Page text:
Atlanta Native Helps Bring Medical Care to Afghans in Need

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    Lt. Cmdr. (Dr.) Leah Brown

    The Tarin Kowt district of Afghanistan is mired in poverty, wracked by warfare, and beset by a host of concerns such as lack of available medical care.

    Lt. Cmdr. Leah Brown helped to alleviate some of that medical care shortage by providing direct patient-centered care to the local population during her time recently deployed with Combined Joint Special Operations Task Force – Afghanistan.

    Brown, an orthopedic doctor at Naval Hospital Bremerton received the Army Bronze Star for her humanitarian efforts when she was assigned to the Role 2 hospital in Tarin Kowt Forward Operating Base, located in the southeast Uruzgan province from Oct. 2012 to May 2013.

    “I was part of a medical team utilized by special operations and we took on a humanitarian assistance role to visit the local hospital which served the entire province. They had a very large catchment area. It is also one of the poorest regions as well as a very traditional area that really needed dedicated medical support,” said Brown, an Atlanta, Ga. native who attended Benjamin E. Mays High School and the University of Georgia for her undergraduate work, before going to Ohio State University and the Cleveland Clinic Foundation for medical school prior to her 10- year-stint in the Navy.

    Brown noted that as part of the Role 2 hospital’s medical team, she conducted orthopedic surgeries that the local doctors couldn’t handle, as well as provided orthopedic care to many local children and men. She made such a positive impact, she even started treating women.

    “Being able to treat Afghan women was a very big deal due to their rigid beliefs rooted in old ways. It was a huge turnaround and a big accomplishment,” Brown said, adding that as part of an all-female team, they made a positive impression in providing health and wellness care.

    The local hospital itself had seen better days. Three decades of war had depleted skilled medical workers, what supplies were to be had, and there was a limited infrastructure, not only in the hospital but throughout the region.

    “The hospital staff was limited due to the constant danger and there were simply not a lot of resources. It was also frustrating to see so much poverty and what the prolonged war had done to the country. In conversation with our translators, they would share about how it used to be. It’s sad,” Brown said.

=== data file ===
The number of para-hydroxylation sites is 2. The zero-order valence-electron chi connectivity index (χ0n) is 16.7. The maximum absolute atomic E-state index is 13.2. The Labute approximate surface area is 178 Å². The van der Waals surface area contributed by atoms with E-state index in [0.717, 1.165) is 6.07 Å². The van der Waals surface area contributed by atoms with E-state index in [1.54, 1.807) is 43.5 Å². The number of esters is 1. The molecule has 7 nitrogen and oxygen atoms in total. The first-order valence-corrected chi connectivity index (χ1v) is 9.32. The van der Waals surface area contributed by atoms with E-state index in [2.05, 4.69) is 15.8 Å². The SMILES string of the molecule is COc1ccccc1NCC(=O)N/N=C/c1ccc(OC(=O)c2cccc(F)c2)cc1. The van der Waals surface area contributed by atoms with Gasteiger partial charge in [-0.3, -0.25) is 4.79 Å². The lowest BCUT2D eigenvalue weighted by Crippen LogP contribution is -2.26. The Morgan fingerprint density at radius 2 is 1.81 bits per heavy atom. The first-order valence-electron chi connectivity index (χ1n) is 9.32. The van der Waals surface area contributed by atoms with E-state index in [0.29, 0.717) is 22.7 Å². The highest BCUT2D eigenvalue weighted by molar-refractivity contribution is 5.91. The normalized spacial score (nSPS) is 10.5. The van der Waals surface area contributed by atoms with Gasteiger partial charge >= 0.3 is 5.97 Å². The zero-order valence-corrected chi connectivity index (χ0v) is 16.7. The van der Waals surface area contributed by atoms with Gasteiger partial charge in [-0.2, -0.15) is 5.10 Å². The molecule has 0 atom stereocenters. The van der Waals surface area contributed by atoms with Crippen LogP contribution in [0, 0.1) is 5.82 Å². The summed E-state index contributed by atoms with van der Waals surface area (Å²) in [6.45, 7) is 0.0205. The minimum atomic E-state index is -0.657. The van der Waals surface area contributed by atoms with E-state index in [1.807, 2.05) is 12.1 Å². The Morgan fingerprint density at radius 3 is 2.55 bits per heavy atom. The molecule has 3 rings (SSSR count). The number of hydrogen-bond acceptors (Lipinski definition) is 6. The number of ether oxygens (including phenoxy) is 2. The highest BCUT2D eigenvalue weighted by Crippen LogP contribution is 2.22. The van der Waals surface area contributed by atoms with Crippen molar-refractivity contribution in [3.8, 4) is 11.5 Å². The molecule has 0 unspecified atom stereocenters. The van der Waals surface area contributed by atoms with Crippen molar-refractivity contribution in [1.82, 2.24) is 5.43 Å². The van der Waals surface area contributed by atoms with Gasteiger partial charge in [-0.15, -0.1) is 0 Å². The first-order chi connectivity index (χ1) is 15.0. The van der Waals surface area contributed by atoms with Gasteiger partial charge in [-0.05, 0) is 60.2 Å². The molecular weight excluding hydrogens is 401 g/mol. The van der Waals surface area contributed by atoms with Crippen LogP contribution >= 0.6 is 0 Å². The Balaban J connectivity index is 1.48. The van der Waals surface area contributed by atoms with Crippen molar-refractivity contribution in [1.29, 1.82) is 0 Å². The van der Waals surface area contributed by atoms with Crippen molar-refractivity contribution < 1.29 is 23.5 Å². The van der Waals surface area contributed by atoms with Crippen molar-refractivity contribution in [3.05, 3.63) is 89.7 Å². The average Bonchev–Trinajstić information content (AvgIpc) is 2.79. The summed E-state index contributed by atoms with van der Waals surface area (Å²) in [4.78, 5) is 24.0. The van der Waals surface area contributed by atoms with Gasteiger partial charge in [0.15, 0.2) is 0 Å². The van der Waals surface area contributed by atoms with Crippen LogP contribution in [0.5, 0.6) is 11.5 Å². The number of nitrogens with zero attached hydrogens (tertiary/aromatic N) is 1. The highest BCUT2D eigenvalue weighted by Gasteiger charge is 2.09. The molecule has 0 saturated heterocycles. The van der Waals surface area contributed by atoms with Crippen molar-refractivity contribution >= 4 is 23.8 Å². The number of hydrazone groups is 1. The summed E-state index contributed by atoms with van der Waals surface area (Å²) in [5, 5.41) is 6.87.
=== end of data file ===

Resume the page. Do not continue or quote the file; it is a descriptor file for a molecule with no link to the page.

“It was vastly different. … We did mid-wife training for a group of 14-15 year old girls, who were essentially the only providers available for women there. The main concern for medical attention for women was it was just mainly required during the birthing process,” explained Brown.

    Along with being smack in a war zone and trying to deliver medical care to a populace in need, there were constant logistical, location and logical issues to handle and try to comprehend on a daily basis.

    Local children finding improvised explosive devices and unexploded ordnance were a constant theme. Another local child found ordnance and the resulting blast caused a huge skull defect.

    “The child’s father had cared for him, but we took him in and immediately provided emergency care. With treatment and therapy the young child went from being bedridden to using a walker to zooming around our area,” remembered Brown. “It was case by case consideration, but that’s an example of doing all we can.”

    Brown’s efforts did get noticed internally and she was awarded the Army Bronze Star.

    “Practice medicine with the total altruistic reason that got you into the field in the first place. You get what you get and you provide what you can, even if it’s just a band-aid or pair of crutches with a smile,” Brown said.

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